Love Your Earthworms

Discussion in 'Crops & Gardens' started by Val White, May 12, 2015.

  1. Val White

    Val White Active Member
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    You may jump when you touch one but Earthworms are great for soil. They speed up decomposition by consuming lots of dead plant material, and their burrows help aerate the soil and let water through easily. Worm casts (faeces) are rich in recycled plant nutrients that help to maintain soil fertility.


     
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  2. Joe Riley

    Joe Riley Veteran Member
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    It never did the earthworm any good to be early!;)
    [​IMG]
     
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  3. Ken Anderson

    Ken Anderson Veteran Member
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    Interestingly, night crawlers - Lumbricus terestris - one of the most common and productive earthworms in North America, is an invasive species. When the forests of North America were cleared and put into cultivation, this European worm quickly displaced the native species of earthworms, which couldn't withstand the changes in the soil that came with cultivation; although the native species still exist in some areas that have never been under cultivation.
     
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    Last edited: May 12, 2015
  4. Richard Paradon

    Richard Paradon Well-Known Member
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    All I know about worms is that they make pretty good bait when fishing!
     
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  5. Brittany Houser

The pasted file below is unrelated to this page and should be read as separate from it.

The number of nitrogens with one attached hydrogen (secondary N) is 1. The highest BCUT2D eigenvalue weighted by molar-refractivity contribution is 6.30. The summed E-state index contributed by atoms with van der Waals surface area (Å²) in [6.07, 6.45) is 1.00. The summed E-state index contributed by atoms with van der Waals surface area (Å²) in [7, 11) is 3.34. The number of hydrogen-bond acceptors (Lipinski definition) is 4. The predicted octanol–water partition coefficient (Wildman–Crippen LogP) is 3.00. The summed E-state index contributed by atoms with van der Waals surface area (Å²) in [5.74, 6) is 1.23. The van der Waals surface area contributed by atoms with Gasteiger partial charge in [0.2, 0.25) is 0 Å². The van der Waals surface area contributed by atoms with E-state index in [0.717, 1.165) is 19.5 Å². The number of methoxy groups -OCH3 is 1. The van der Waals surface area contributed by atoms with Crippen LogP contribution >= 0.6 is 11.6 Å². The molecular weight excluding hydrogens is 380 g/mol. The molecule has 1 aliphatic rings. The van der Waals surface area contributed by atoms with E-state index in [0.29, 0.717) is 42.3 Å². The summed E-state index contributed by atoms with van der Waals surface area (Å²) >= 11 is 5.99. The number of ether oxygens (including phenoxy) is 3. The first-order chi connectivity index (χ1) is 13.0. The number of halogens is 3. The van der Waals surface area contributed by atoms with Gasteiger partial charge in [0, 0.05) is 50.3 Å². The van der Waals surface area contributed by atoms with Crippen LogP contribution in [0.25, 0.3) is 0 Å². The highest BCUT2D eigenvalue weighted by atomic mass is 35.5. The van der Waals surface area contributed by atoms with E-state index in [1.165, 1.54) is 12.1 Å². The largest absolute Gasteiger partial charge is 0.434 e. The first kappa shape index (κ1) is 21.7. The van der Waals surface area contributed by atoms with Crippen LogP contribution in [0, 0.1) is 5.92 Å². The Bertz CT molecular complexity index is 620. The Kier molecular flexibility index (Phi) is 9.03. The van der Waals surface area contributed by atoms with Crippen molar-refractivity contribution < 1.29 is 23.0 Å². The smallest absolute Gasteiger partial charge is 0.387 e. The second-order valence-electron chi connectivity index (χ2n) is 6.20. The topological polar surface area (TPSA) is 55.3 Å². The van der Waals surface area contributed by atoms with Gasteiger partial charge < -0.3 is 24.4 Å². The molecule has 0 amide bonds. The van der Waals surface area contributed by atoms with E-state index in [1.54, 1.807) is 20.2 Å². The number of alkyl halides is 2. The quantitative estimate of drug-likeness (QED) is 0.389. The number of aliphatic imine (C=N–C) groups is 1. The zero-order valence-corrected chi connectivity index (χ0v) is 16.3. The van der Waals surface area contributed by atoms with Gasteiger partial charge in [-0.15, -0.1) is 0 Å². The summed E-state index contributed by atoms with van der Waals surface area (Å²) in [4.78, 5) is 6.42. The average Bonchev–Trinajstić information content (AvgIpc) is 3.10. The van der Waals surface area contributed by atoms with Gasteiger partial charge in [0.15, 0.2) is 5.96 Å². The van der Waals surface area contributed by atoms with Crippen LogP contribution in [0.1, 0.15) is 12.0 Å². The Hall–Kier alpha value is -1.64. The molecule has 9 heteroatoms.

Brittany Houser Well-Known Member
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    I grew up in the woods, under a log. My best friends were frogs and earthworms and the occasional copperhead! Honestly I do love them, and I've always been really careful not to harm them in any way. I actually think they're cute. My son, on the other hand, would agree with Richard.
     
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  6. Richard Paradon

    Richard Paradon Well-Known Member
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    LOL, Brittany, if you have copperheads for friends, then I am certainly going to agree with every post you make!
     
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  7. Brittany Houser

    Brittany Houser Well-Known Member
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    LOL Wise man! Actually it sounded like my main theme there was the copperhead. I did grow up around them, but the earthworms were my real friends. LOL I just had a healthy respect for the copperheads. I'm becoming incoherent now. G'night all.
     
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  8. Val White

    Val White Active Member
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    We have only one venomous snake so little to fear when country walking. The one that throw a lot of townies is the Slow worm. It isn't really a worm but looks like a very big worm but is really a legless lizard which looks a bit like a snake and never fails to scare the heebie jeebies out of those that don't know the difference . With me so far! :D
     
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  9. Richard Paradon

    Richard Paradon Well-Known Member
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    We have geckos all around (except when I want to take a picture) and they are usually pretty small, up to five inches. But my first time in the jungle, I met one about a foot long and probably 2-3 inches wide. As I was running for my life, all the kids by my farm house started to laugh at the big brave foreigner!
     
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  10. Val White

    Val White Active Member